Uniform of the Carabinieri: the crook catchers of Italy

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I’ve always found police uniforms very interesting. They show what a country stands for, what people consider important, and what kind of culture prevails. Today it is time for the uniform of the Carabinieri: the crook catchers of Italy. And I assure you: it is anything but boring.

Uniform of the Carabinieri: the crook catchers of Italy

Several police forces

Before showing you the uniforms, let me tell you how the Italian police are organized. Because, unlike many other countries, the Italian police consists of four parts, each specializing in a different area. In the towns and villages, there is the Polizia municipale. This police force was set up by the municipality and is mainly responsible for keeping the streets safe. Amongst other things, they hand out fines and deal with traffic accidents.

At a national level, is the Guardia di Finanza essentially responsible for dealing with financial crime. These are fiscal police dealing with tax evasion, economic crime, and permits. The Polizia di Stato helps the Polizia municipale in the bigger cities. They are also responsible for law enforcement and safety on motorways, railways, airports, waterways, and customs. In some cases, they also cooperate with the L’arma dei Carabinieri or Carabinieri for short. The Carabinieri deal with serious crime, ensure public order, and provide security during natural disasters such as earthquakes and floods. They have military status and supervise the army and participate in military missions.

Uniform of the Carabinieri: the crook catchers of Italy

The Carabinieri was founded in 1814 before Italy even existed. Victor Emmanuel I, Duke of Savoy and King of Sardinia, founded the corps to protect the kingdom. The name is derived from the French word carabinier, which means“soldierarmed with a carbine”.

1835-1837

Over the last two hundred years, the uniforms were adapted and updated several times. For example, at one point instead of a jacket, they wore a cape, which offered better protection. Besides protection, it easily fitted over a backpack and they could simply roll it up and pack it away when it was not needed.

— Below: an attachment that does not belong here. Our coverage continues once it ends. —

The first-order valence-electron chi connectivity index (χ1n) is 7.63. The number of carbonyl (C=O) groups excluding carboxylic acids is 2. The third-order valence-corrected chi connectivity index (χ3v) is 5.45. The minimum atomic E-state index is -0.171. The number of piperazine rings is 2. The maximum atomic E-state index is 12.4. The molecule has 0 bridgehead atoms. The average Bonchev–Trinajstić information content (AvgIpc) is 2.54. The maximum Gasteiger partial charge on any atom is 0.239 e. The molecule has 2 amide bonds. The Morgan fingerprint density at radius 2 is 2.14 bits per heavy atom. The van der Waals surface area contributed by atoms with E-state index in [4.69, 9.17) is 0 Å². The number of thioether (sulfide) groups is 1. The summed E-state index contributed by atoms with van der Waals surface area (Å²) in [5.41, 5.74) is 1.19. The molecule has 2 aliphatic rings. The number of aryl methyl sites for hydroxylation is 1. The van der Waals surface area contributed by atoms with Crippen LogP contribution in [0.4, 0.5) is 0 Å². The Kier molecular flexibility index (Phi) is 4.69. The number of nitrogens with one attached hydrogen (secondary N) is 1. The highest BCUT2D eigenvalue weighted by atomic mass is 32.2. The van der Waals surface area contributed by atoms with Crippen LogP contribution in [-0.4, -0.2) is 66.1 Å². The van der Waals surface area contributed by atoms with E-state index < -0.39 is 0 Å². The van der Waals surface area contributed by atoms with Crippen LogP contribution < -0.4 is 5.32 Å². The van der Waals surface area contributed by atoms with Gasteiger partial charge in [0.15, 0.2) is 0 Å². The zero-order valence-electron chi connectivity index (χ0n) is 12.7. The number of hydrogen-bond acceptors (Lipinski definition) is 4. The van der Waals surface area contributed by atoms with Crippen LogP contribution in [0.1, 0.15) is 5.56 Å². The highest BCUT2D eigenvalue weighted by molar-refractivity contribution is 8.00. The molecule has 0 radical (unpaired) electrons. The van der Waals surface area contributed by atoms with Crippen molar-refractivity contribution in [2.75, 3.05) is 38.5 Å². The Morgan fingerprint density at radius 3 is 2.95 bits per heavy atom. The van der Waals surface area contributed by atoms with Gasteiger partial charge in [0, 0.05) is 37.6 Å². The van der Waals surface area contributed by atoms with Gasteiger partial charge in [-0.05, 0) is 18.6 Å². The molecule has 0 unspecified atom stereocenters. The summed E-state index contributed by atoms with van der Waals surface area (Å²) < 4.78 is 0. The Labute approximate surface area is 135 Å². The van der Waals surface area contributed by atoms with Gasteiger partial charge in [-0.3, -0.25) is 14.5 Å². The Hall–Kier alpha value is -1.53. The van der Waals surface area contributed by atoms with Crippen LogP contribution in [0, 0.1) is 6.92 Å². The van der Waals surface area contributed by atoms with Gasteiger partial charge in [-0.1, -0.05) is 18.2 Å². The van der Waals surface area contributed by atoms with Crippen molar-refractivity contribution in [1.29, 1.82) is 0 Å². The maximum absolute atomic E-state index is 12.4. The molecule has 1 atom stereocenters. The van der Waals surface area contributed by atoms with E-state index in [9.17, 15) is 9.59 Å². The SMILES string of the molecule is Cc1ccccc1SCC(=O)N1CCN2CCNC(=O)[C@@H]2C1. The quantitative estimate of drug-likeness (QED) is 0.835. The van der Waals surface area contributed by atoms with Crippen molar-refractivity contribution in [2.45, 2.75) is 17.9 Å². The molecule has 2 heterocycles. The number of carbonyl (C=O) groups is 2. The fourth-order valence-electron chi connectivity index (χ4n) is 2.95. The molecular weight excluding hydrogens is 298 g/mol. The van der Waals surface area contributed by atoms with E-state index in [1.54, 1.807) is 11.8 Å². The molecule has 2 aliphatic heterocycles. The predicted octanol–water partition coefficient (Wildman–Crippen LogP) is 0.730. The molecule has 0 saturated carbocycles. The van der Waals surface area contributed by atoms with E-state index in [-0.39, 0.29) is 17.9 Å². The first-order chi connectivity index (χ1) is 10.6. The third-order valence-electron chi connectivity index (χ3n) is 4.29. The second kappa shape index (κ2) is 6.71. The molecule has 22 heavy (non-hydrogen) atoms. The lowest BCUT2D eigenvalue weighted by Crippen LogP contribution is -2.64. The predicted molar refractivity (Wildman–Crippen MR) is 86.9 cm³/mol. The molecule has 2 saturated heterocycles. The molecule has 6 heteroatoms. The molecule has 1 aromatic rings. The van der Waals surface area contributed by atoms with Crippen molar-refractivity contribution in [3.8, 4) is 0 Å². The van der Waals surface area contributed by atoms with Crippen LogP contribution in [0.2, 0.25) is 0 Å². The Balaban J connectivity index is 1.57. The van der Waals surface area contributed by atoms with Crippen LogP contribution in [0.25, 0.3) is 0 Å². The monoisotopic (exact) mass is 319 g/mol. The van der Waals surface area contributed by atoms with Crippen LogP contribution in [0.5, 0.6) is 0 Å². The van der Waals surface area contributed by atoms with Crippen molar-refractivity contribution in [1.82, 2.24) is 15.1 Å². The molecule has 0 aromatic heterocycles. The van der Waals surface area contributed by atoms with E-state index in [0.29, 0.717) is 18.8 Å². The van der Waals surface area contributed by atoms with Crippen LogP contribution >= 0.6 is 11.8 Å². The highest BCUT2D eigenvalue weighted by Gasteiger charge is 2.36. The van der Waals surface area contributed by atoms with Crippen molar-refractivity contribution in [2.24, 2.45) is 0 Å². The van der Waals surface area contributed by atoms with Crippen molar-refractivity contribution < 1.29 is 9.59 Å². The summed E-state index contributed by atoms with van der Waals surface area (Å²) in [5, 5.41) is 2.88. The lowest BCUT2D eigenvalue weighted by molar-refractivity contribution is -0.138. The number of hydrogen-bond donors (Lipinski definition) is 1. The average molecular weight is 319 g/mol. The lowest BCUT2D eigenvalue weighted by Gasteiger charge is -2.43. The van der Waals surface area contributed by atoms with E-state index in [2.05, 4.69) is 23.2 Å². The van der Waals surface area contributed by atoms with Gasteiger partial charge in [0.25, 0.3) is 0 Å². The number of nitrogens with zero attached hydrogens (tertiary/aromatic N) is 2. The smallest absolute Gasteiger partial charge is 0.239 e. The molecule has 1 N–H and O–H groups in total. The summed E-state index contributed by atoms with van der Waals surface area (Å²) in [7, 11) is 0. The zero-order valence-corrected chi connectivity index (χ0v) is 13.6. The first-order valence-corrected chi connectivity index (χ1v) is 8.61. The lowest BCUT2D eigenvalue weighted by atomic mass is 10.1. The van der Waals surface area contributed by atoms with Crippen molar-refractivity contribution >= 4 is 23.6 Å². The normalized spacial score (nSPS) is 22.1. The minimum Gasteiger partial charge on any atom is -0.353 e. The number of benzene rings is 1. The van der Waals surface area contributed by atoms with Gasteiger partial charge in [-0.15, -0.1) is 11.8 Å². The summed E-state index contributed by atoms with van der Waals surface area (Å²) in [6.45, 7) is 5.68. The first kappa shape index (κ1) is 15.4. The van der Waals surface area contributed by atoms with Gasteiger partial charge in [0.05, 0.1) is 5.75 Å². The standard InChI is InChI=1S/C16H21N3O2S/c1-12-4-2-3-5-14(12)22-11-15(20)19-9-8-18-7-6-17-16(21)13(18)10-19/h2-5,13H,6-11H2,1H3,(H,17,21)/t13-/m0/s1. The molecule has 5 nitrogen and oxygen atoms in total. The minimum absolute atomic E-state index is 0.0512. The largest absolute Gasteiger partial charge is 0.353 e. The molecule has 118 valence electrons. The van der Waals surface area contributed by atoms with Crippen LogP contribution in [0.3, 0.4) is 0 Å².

1868

1875

The crook catchers of Italy
Photo: Ippolito Strizzi, Roma / Lombardi Historical Collection

1917

At the beginning of the 1900s, the uniforms worn during the war were modified. The cape was replaced with a jacket and a distinction was made between winter clothing (in black) and summer clothing, with mainly light colors. Ribbons showing heroic achievements were also added.

1943

1972

Daily police uniform

The old uniforms clearly show that appearance was a serious matter. You see contrasting colors, buttons, and emblems. And that is no different nowadays. The Carabinieri now wear uniforms designed by the world-famous Italian fashion designer Valentino. The daily summer uniform consists of dark blue or black trousers, with or without a red stripe on the side. This is combined with a light or medium blue shirt and matching hat with the Carabinieri logo.

Uniform police
Photo: Serghei Topor – Pixabay
Uniform of the Carabinieri: the crook catchers of Italy
Photo: Serghei Topor – Pixabay
Italian clothing
Photo:  Barbara Bonanno – Pixabay

In the colder months, a dark coat is worn, including an oblique white band.

The heavy work

But they don’t always look so chic and dapper. During covert operations or heavier missions, the clothing is usually less conspicuous.

Special occasions

If there is an opportunity to take out the full dress uniform, they do. On special occasions, the large cape makes a reappearance, and the beautifully decorated uniform includes colored feathers on the head.

Security guards

These stunning uniforms are not only for the people who work in the field, security guards also dress beautifully for such occasions.

Classic and chic

We know Italy as the land of fashion and the Carabinieri proves this once again. The uniforms are tight around the body, radiate authority, and are anything but boring. I love looking at them. What do you think of them?

Greetings,

Aileen

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